Bass-baritone Douglas Williams is now performing the title role in the Opera Atelier production The Marriage of Figaro that runs this week at the Elgin Theatre.
His repertoire reaches over four centuries, being a sought-after interpreter of Monteverdi, Handel, Bach, and Mozart, in addition to the romantic and modern eras. You can read more about his extensive professional credits around the world but even find examples of his poetry & photography on his website.
I’m eagerly looking forward to seeing him onstage especially after seeing his answers to my questions.
ONE) Are you more like your father or your mother?
I supposed one of the joys and shocks of getting older is discovering just how much you are your parents’ child. From my father, a retired electrical engineer with unique hobbies, I inherited a sense of process, diligence, curiosity for what lies around the corner, independence, stubbornness, and a peculiar sense of humor. From my mother I took my entire emotional palette, including laughter, passion, and dreams.
TWO) What is the best thing about what you do?
The best thing about what I do as a singer is getting to explore all that makes me human, and then share that with other humans through my performance. I’ve learned a lot about myself and my body through training as a singer. Our voice is one of the chief mediums for how we put ourselves into the world, and there are all kinds of layers and ideas about identity, who others perceive us to be, how we perceive ourselves, that can prevent us from finding our true voice. This is the journey of the singer. There is technical mastery but for many, myself included, this parallels a journey into the self. Ultimately then I get to sing for an audience and they receive something of the freedom and truth that I’ve been mining from my body and my psyche, expressed in song.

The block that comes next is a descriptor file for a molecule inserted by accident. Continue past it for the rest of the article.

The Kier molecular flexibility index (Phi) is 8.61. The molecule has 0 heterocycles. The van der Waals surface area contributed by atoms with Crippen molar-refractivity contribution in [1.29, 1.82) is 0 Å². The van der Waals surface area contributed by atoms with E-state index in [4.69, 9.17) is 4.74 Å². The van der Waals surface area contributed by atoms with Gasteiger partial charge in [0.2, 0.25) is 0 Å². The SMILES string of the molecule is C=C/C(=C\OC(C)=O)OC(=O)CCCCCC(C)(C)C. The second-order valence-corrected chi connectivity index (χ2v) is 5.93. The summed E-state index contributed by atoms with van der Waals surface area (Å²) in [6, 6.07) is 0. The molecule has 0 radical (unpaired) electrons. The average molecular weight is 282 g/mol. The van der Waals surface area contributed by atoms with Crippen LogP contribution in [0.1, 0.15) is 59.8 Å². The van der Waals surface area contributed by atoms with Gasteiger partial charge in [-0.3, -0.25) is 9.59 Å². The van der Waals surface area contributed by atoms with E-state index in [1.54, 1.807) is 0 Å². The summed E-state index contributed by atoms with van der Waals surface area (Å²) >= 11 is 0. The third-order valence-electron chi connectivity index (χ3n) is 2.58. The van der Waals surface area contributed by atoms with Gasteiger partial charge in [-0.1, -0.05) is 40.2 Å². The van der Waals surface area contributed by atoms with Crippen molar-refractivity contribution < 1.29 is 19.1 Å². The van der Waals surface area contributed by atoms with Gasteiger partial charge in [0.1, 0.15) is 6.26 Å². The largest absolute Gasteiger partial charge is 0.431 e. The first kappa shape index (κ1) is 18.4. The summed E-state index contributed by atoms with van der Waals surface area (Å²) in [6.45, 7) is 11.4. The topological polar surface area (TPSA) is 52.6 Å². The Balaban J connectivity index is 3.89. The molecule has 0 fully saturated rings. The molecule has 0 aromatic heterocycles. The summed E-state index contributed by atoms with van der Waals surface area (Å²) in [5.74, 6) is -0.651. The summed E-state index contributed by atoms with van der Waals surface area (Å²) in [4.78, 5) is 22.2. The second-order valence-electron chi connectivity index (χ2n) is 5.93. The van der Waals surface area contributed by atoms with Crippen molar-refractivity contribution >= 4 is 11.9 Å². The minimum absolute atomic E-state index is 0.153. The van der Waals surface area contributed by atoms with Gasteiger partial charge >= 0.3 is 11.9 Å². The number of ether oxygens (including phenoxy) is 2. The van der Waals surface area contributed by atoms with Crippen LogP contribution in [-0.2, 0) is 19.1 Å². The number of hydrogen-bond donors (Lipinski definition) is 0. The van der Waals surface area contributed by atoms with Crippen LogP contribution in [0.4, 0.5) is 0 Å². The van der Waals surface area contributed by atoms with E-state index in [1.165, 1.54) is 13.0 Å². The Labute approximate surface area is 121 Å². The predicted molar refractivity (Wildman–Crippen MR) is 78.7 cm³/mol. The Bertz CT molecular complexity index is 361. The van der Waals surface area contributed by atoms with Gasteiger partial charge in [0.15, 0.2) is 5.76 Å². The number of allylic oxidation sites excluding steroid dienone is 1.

The acting part of singing of course also allows you to shine light on all sort of emotional corners of yourself that we don’t get to visit or express in day-to-day life.
THREE) Who do you like to listen to or watch?
One of the best pieces of advice I received as an adolescent who loved music, was to keep my listening tastes broad. Right now I’m really into the American composer John Luther Adams, in particular his works for strings, The Wind in High Places and Canticles of the Sky. These are expansive, painfully beautiful plaintive pieces that fill me with wonder and stillness when I listen. I’ve also been listening for the first time to works of Johann Rosenmüller, an early German Baroque composer who wrote in the majestic Venetian style. Just the other day I was thinking, I bet I am the only person at this gym listening to Rosenmüller!